THE NOTEBOOK To 1 November.


conceived and devised by Forced Entertainment based on the book by Ágota Kristóf.

Tour to 1 November 2014.
Runs 2hr 10min No interval.
Review: Timothy Ramsden 26 June at Battersea Arts Centre.

High impact of highly-compacted drama.

So resourcefully playful are Forced Entertainment, so eclectic and wide-ranging in style, I wondered at first if The Notebook’s author was a real or fictional Hungarian version of Agatha Christie. But no; Ágota Kristóf moved to Switzerland where she wrote in French, including Le Grand Cahier in 1986.

Tim Etchells’ brigade have picked it up and played it straight. Two company regulars comprise the entire cast, entering together, apparently bemused, presenting with a childlike mix of hesitation and naivety the joint diary that provides the title and recounts their story.

It fits well in Battersea Arts Centre’s Great War component of this year’s London International Festival of Theatre, and reminds how powerful a production concept can be, if true to the material being performed and worked-out consistently.

These two, with their notebook, make a pair of terrible twins. Or that’s how they’d be reported if their actions became widely known. They are the product of two wars; the Second World War which disrupted Europe, and the cold estrangement within their family, which sees them dumped by their fleeing mother with a grandmother who insists they earn their keep, before the arrival of a father they do not know and who does not care about them.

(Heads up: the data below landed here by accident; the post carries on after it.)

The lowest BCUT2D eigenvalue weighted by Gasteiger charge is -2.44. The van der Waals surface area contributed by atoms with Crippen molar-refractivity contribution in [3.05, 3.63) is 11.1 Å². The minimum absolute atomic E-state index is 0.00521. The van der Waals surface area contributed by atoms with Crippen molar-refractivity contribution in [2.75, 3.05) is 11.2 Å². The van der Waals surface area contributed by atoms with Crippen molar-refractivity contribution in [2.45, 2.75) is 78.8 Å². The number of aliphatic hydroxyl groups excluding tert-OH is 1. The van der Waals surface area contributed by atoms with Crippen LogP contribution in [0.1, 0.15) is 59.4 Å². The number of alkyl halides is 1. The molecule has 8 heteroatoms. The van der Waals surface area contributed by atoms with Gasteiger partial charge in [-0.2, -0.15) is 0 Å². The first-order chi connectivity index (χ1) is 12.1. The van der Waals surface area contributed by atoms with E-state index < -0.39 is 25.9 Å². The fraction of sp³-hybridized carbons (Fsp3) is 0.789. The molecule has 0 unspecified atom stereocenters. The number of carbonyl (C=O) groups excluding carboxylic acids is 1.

Dressed in matching cheap suits and shirts, with identical-looking specs, they might be twins, except for the contrast between Robin Arthur’s landscape face and Richard Lowdon’s portrait-shaped features.

Mostly the reading (as it seems, though after LIFT brought London Gatz in 2012 it’s hard to be sure) alternates, but the pauses between chapters and the sense of silent understanding as they jointly announce a new chapter heading give a sense of complicity, of knowing more than their notebook’s revealed.

Survival tactics move into a covert violence that begins instinctively in response to their hostile environment, though as time and chapters go by there’s a growing sense of understanding and purpose to their stratagems.

The whole is a sustained, involving, two hours that passes smoothly thanks to Etchells and his actors, with their tonal discipline and integrity in characterisation of young minds in a perverse world.

Cast: Robin Arthur, Richard Lowdon.

Director: Tim Etchells.
Designer: Richard Lowdon.
Lighting: Jim Harrison.

19-20 July The Little House in the Faraway Forest Latitude Festival Southwold
10-11 Oct 7.45pm Crucible Studio Sheffield 0114 249 6000
1 Nov Live at LICA Lancaster 01524 594141

2014-07-02 00:33:50

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